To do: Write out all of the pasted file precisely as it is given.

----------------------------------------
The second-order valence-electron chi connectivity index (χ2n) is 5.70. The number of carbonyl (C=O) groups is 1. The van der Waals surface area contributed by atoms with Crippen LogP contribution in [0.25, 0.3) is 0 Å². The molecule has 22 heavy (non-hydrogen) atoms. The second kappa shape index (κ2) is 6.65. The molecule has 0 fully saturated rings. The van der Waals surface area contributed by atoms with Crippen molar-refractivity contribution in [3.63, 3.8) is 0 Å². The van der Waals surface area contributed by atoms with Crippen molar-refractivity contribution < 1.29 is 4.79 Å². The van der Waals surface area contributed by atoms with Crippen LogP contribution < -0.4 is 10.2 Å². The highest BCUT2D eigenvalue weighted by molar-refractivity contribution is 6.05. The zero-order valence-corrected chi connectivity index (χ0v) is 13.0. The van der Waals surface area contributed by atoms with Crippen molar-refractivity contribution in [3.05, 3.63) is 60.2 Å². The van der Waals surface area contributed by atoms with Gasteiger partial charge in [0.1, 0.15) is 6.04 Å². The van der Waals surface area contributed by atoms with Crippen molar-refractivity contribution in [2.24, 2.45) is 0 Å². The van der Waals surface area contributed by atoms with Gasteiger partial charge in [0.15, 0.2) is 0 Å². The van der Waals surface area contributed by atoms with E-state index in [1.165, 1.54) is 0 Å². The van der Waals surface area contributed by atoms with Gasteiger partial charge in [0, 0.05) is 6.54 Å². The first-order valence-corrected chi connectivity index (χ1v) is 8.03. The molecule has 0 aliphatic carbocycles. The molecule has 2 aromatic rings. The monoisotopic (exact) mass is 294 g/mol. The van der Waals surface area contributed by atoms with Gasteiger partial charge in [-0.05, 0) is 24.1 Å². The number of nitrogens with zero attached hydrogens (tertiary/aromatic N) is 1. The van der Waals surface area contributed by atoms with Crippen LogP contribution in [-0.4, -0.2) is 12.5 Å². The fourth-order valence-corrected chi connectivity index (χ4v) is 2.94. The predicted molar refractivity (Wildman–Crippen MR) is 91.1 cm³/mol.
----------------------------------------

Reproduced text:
The second-order valence-electron chi connectivity index (χ2n) is 5.70. The number of carbonyl (C=O) groups is 1. The van der Waals surface area contributed by atoms with Crippen LogP contribution in [0.25, 0.3) is 0 Å². The molecule has 22 heavy (non-hydrogen) atoms. The second kappa shape index (κ2) is 6.65. The molecule has 0 fully saturated rings. The van der Waals surface area contributed by atoms with Crippen molar-refractivity contribution in [3.63, 3.8) is 0 Å². The van der Waals surface area contributed by atoms with Crippen molar-refractivity contribution < 1.29 is 4.79 Å². The van der Waals surface area contributed by atoms with Crippen LogP contribution < -0.4 is 10.2 Å². The highest BCUT2D eigenvalue weighted by molar-refractivity contribution is 6.05. The zero-order valence-corrected chi connectivity index (χ0v) is 13.0. The van der Waals surface area contributed by atoms with Crippen molar-refractivity contribution in [3.05, 3.63) is 60.2 Å². The van der Waals surface area contributed by atoms with Gasteiger partial charge in [0.1, 0.15) is 6.04 Å². The van der Waals surface area contributed by atoms with Crippen molar-refractivity contribution in [2.24, 2.45) is 0 Å². The van der Waals surface area contributed by atoms with Gasteiger partial charge in [0.15, 0.2) is 0 Å². The van der Waals surface area contributed by atoms with E-state index in [1.165, 1.54) is 0 Å². The van der Waals surface area contributed by atoms with Gasteiger partial charge in [0, 0.05) is 6.54 Å². The first-order valence-corrected chi connectivity index (χ1v) is 8.03. The molecule has 0 aliphatic carbocycles. The molecule has 2 aromatic rings. The monoisotopic (exact) mass is 294 g/mol. The van der Waals surface area contributed by atoms with Gasteiger partial charge in [-0.05, 0) is 24.1 Å². The number of nitrogens with zero attached hydrogens (tertiary/aromatic N) is 1. The van der Waals surface area contributed by atoms with Crippen LogP contribution in [-0.4, -0.2) is 12.5 Å². The fourth-order valence-corrected chi connectivity index (χ4v) is 2.94. The predicted molar refractivity (Wildman–Crippen MR) is 91.1 cm³/mol.